Do you wear a helmet?

This sub-forum all discussions about this "lively" subject. All topics that are substantially about helmets will be moved here, if not placed here correctly in the first place.

Do you wear a helmet?

Yes
36
31%
No
55
47%
Sometimes
27
23%
 
Total votes: 118

kwackers
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Re: Do you wear a helmet?

Postby kwackers » 22 Feb 2015, 11:02am

squeaker wrote:
al_yrpal wrote:Every time I do a real ride I do.
"real": what's unreal about riding to the shops? :roll:

That is real. Utility cycling, commuting etc all count for 'real' in my book.
OTOH, going for a ride with your mates on a Sunday, that's just for fun.

There's no doubt though that the weekend warriors and part time cyclists are over-represented in the helmet wearing stakes. Us 'real' cyclists that are out there dodging traffic in the rush hour seem to have a more realistic view on helmet wearing IME.

landsurfer
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Re: Do you wear a helmet?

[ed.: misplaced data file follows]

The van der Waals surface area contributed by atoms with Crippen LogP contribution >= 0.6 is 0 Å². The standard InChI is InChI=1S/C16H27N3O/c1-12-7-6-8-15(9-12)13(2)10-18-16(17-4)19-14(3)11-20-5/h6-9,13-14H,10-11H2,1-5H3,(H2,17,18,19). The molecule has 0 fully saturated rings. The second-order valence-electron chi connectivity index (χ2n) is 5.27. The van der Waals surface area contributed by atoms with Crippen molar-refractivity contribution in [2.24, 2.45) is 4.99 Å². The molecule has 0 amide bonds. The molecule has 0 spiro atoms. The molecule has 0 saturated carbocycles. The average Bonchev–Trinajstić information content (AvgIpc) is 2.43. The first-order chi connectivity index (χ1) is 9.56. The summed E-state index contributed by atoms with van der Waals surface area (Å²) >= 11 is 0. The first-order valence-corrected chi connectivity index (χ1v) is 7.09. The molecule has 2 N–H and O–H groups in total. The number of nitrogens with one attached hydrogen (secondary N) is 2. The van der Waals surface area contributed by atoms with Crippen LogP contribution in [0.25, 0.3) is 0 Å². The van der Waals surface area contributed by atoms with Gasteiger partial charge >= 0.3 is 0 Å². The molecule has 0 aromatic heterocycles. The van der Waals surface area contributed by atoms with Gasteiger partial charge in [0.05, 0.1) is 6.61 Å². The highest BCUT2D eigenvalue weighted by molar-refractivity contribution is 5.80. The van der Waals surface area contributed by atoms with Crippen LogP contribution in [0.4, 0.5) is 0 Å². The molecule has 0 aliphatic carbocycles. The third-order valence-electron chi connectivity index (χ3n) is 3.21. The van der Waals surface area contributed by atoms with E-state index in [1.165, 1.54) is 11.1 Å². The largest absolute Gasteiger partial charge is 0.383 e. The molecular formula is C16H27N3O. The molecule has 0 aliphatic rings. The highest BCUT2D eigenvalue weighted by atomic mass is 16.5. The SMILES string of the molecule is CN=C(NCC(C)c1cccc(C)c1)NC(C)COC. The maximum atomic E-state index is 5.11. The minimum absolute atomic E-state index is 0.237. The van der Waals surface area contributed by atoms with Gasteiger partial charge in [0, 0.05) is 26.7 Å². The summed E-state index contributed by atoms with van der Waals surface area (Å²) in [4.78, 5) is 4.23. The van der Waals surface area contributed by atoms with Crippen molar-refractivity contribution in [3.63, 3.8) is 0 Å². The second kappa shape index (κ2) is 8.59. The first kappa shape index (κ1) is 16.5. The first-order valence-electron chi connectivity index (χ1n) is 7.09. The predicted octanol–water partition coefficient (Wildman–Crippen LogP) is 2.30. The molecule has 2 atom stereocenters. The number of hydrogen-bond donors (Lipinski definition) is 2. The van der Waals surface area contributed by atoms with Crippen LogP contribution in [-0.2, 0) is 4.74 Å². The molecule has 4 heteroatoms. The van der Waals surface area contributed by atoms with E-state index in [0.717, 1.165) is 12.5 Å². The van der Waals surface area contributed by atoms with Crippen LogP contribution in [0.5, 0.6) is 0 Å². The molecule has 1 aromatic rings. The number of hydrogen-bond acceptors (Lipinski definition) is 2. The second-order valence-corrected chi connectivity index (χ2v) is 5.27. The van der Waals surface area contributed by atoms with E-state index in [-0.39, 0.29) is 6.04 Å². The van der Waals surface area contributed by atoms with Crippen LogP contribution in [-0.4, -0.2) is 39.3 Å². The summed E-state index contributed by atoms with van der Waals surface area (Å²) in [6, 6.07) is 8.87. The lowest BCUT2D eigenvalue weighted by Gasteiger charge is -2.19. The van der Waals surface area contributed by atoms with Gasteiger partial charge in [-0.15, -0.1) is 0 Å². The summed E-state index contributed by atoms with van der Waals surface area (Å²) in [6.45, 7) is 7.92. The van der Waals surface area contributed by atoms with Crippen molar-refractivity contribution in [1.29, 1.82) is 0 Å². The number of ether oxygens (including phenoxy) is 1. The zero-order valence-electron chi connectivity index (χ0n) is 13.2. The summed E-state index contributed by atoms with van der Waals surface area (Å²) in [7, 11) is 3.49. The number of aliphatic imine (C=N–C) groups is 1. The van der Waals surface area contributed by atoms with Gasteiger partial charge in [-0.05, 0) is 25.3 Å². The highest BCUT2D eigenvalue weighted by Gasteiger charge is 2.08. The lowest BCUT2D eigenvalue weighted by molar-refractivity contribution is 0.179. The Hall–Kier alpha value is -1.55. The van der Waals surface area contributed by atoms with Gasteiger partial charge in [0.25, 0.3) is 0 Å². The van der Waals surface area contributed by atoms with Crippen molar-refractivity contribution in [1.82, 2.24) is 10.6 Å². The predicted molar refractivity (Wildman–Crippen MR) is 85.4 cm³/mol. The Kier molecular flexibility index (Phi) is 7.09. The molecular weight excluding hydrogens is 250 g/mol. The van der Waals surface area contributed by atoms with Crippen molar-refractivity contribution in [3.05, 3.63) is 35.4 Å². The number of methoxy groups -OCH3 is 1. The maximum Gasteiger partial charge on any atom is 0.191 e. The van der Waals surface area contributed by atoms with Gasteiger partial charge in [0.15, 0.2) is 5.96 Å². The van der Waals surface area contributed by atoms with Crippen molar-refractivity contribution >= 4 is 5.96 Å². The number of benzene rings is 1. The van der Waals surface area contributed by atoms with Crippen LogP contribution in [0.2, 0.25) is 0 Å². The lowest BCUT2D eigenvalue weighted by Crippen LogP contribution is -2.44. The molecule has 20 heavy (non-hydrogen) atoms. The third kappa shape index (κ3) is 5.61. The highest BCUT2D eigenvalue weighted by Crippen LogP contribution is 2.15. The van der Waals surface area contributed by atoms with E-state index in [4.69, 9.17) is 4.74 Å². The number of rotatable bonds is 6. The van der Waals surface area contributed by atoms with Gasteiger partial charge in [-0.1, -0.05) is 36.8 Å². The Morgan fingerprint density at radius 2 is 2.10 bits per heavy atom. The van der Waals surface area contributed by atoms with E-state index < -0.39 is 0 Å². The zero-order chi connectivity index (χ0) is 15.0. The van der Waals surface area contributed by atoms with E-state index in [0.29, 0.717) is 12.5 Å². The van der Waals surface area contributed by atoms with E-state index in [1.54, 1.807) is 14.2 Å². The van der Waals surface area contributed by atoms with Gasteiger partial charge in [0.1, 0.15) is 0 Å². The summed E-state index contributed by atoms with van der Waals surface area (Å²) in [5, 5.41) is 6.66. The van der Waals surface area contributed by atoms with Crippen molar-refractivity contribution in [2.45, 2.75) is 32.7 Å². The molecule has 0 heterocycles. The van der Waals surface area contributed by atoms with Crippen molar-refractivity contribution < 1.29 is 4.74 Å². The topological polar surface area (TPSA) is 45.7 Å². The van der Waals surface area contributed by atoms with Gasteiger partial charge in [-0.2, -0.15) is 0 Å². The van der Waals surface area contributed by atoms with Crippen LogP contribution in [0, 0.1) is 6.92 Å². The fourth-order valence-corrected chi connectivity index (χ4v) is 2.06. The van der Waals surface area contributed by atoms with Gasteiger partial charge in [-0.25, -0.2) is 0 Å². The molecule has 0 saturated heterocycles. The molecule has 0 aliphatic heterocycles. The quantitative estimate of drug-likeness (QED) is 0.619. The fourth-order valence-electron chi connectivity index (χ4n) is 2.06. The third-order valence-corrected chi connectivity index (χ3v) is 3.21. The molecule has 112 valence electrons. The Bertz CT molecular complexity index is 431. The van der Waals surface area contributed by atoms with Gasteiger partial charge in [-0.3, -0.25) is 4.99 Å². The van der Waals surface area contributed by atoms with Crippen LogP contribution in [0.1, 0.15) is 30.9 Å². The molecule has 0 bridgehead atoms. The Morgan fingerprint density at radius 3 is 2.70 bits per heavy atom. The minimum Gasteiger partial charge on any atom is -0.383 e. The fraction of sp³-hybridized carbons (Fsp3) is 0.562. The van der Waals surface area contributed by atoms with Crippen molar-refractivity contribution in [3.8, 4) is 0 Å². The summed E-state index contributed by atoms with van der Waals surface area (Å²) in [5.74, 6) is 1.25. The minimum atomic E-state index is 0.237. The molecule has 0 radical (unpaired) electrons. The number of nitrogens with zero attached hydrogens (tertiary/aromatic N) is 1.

Postby landsurfer » 22 Feb 2015, 11:58am

Frankly I'm fed up reading "helmet saved my life" stories in the letters pages of cycling mags. I recently crashed on ice, badly cut and bruised my hip. I wasn't wearing a helmet. So what !
It was my hip that was injured, but if an ambulance had been called it would have been recorded as a cycling accident without wearing a helmet.
utter rubbish! ! !
It's just like that, it's just the way it is.
The road goes on forever.

pwa
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Re: Do you wear a helmet?

Postby pwa » 22 Feb 2015, 12:37pm

Don't wear a helmet if you don't want to. It's fine by me.

I'm a "real cyclist" if that term means much, and I've been wearing helmets for most of my riding since the 1980s. I know lots of other "real" high mileage cyclists who wear helmets. Not wearing a helmet is becoming a minority thing. But others not wearing a helmet is not something that bothers me. In fact, I don't think about it much.

Mike Sales
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Re: Do you wear a helmet?

Postby Mike Sales » 22 Feb 2015, 1:47pm

Vantage wrote: I believe the statistics showing their effectiveness largely come from reported head injuries. Not everyone reports those injuries though. I've written off two helmets in my time and neither incidents resulted in a trip to A&E. The damage done to the helmets wasn't done to my bare head.


This argument is sometimes used, but it stems from a misunderstanding of the statistical argument.

If you toss a coin once it will be either heads or tails. If you toss it 10 times you are unlikely to get 10 heads. If you toss it a thousand times the result will be fairly close to 500 heads and 500 tails.